10.32 | Spring 2005 | Undergraduate

Separation Processes


Course Meeting Times

Lectures: 2 sessions / week, 1 hour / session


This subject deals with the application of the science and engineering science that you have learned to the separation of chemical and biological mixtures. Specific processes considered will include distillation, membrane processes, chromatography and adsorption.

The object of the subject is twofold: to understand how separation work, and to further develop your ability to apply basic principles to the solution of specific problems.



Seader, J. D., and Ernest J. Henley. Separation Process Principles. New York, NY: Wiley, 1998. ISBN: 9780471586265.

Additional References

Smith, J. M., H. C. Van Ness, and M. M. Abbott. Introduction to Chemical Engineering Thermodynamics. 6th ed. Boston, MA: McGraw-Hill, 2000. ISBN: 9780072402964.

Incropera, F. P., and D. P. DeWitt. Fundamentals of Heat and Mass Transfer. 5th ed. New York, NY: John Wiley & Sons, 2001. ISBN: 9780471386506.

Middleman, S. An Introduction to Mass and Heat Transfer. New York, NY: John Wiley & Sons, 1997. ISBN: 9780471111764.

King, C. J. Separation Processes. 2nd ed. New York, NY: McGraw-Hill, 1980. ISBN: 9780070346123.

Doherty, M. F., and M. F. Malone. Conceptual Design of Distillation Systems. Boston, MA: McGraw-Hill, 2001. ISBN: 0070174237.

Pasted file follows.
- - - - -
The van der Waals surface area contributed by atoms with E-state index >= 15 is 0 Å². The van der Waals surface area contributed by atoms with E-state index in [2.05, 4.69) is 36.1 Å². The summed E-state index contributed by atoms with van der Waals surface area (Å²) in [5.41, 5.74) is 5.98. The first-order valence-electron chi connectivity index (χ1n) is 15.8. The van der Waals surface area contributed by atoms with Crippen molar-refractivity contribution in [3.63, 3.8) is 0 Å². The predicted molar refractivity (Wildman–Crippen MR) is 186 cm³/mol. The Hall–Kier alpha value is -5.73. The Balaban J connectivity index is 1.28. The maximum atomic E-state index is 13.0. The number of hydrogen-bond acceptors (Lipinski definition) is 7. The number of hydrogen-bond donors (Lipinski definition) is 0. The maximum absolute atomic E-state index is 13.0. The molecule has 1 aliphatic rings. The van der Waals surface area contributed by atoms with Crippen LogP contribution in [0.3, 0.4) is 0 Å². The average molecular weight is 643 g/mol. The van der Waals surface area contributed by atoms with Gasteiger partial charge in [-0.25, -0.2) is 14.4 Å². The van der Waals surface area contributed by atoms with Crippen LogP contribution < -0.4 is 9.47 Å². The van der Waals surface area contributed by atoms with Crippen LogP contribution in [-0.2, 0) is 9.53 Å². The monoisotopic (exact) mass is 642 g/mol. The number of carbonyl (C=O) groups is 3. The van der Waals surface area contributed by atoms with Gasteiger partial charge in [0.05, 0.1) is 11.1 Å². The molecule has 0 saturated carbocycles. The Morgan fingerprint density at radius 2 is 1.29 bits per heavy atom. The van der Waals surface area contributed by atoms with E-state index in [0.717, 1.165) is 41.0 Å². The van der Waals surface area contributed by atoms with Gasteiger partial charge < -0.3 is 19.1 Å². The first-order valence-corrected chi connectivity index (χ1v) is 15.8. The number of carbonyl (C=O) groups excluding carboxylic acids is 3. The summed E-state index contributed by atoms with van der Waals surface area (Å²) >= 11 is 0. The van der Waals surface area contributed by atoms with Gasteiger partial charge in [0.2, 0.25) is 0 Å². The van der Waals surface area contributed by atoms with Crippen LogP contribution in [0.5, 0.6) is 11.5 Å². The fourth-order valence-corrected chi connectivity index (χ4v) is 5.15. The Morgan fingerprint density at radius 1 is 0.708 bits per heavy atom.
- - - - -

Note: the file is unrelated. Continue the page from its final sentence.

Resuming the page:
McCabe, W. L., and J. C. Smith. Unit Operations of Chemical Engineering. 3rd ed. New York, NY: McGraw-Hill, 1976. ISBN: 9780070448254.

Treybal, R. E. Mass Transfer Operations. 3rd ed. New York, NY: McGraw-Hill, 1980. ISBN: 9780070651760. (Originally published 1955.)


Reading assignments are listed in the syllabus. Additional reading assignments and handouts will be announced in class.

Assignments and Exams

There will be approximately five problem sets over the course of the term. There will be two one-hour exams, one approximately mid term and the other during finals weeks. No exams will be dropped. Homework is the key to success here, despite the relatively low direct value in grade weighting. Without serious effort on the homework, the exams will be very difficult.

Cooperation among the student is encouraged within the following guidelines. Try the homework individually. If you get stuck, discuss it with your colleagues or the TAs or your instructors, and proceed individually. Individual effort is necessary for you to develop an effective problem solving strategy, which is essential to good exam performance and to succesful professional practice later on. Copying of another’s homework is unacceptable.


activities percentages
Hour Exams (2) 50%
Final 30%
Homework 20%

Course Info

As Taught In
Spring 2005
Learning Resource Types
Problem Sets